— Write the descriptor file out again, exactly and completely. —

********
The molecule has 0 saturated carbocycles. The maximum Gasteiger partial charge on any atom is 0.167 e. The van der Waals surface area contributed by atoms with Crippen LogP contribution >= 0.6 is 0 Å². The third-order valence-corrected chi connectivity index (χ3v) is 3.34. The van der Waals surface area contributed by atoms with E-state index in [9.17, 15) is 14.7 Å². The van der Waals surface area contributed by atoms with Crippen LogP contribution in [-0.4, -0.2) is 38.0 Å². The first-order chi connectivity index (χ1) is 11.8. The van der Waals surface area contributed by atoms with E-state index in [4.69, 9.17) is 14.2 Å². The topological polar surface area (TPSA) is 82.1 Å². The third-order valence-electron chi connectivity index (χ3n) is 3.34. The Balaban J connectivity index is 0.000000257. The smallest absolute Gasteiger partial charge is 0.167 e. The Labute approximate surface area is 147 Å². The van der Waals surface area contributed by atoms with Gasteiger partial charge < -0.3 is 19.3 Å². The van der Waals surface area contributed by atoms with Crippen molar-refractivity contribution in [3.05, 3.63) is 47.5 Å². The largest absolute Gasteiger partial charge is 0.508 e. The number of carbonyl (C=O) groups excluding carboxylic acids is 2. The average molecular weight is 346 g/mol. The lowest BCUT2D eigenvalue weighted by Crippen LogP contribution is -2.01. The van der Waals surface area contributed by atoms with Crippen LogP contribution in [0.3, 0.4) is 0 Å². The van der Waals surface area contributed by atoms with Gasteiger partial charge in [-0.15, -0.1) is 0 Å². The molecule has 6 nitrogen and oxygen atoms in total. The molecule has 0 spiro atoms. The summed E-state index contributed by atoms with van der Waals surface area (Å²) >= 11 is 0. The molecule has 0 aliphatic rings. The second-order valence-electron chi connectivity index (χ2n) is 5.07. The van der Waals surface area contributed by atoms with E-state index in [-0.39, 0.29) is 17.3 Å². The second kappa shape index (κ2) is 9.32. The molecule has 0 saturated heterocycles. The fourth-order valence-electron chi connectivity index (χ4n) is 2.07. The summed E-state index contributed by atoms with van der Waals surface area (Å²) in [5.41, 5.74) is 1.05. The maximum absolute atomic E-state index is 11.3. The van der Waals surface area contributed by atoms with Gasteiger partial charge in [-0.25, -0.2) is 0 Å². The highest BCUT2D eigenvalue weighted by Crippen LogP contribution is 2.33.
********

The molecule has 0 saturated carbocycles. The maximum Gasteiger partial charge on any atom is 0.167 e. The van der Waals surface area contributed by atoms with Crippen LogP contribution >= 0.6 is 0 Å². The third-order valence-corrected chi connectivity index (χ3v) is 3.34. The van der Waals surface area contributed by atoms with E-state index in [9.17, 15) is 14.7 Å². The van der Waals surface area contributed by atoms with Crippen LogP contribution in [-0.4, -0.2) is 38.0 Å². The first-order chi connectivity index (χ1) is 11.8. The van der Waals surface area contributed by atoms with E-state index in [4.69, 9.17) is 14.2 Å². The topological polar surface area (TPSA) is 82.1 Å². The third-order valence-electron chi connectivity index (χ3n) is 3.34. The Balaban J connectivity index is 0.000000257. The smallest absolute Gasteiger partial charge is 0.167 e. The Labute approximate surface area is 147 Å². The van der Waals surface area contributed by atoms with Gasteiger partial charge < -0.3 is 19.3 Å². The van der Waals surface area contributed by atoms with Crippen molar-refractivity contribution in [3.05, 3.63) is 47.5 Å². The largest absolute Gasteiger partial charge is 0.508 e. The number of carbonyl (C=O) groups excluding carboxylic acids is 2. The average molecular weight is 346 g/mol. The lowest BCUT2D eigenvalue weighted by Crippen LogP contribution is -2.01. The van der Waals surface area contributed by atoms with Crippen LogP contribution in [0.3, 0.4) is 0 Å². The van der Waals surface area contributed by atoms with Gasteiger partial charge in [-0.15, -0.1) is 0 Å². The molecule has 6 nitrogen and oxygen atoms in total. The molecule has 0 spiro atoms. The summed E-state index contributed by atoms with van der Waals surface area (Å²) >= 11 is 0. The molecule has 0 aliphatic rings. The second-order valence-electron chi connectivity index (χ2n) is 5.07. The van der Waals surface area contributed by atoms with E-state index in [-0.39, 0.29) is 17.3 Å². The second kappa shape index (κ2) is 9.32. The molecule has 0 saturated heterocycles. The fourth-order valence-electron chi connectivity index (χ4n) is 2.07. The summed E-state index contributed by atoms with van der Waals surface area (Å²) in [5.41, 5.74) is 1.05. The maximum absolute atomic E-state index is 11.3. The van der Waals surface area contributed by atoms with Gasteiger partial charge in [-0.25, -0.2) is 0 Å². The highest BCUT2D eigenvalue weighted by Crippen LogP contribution is 2.33.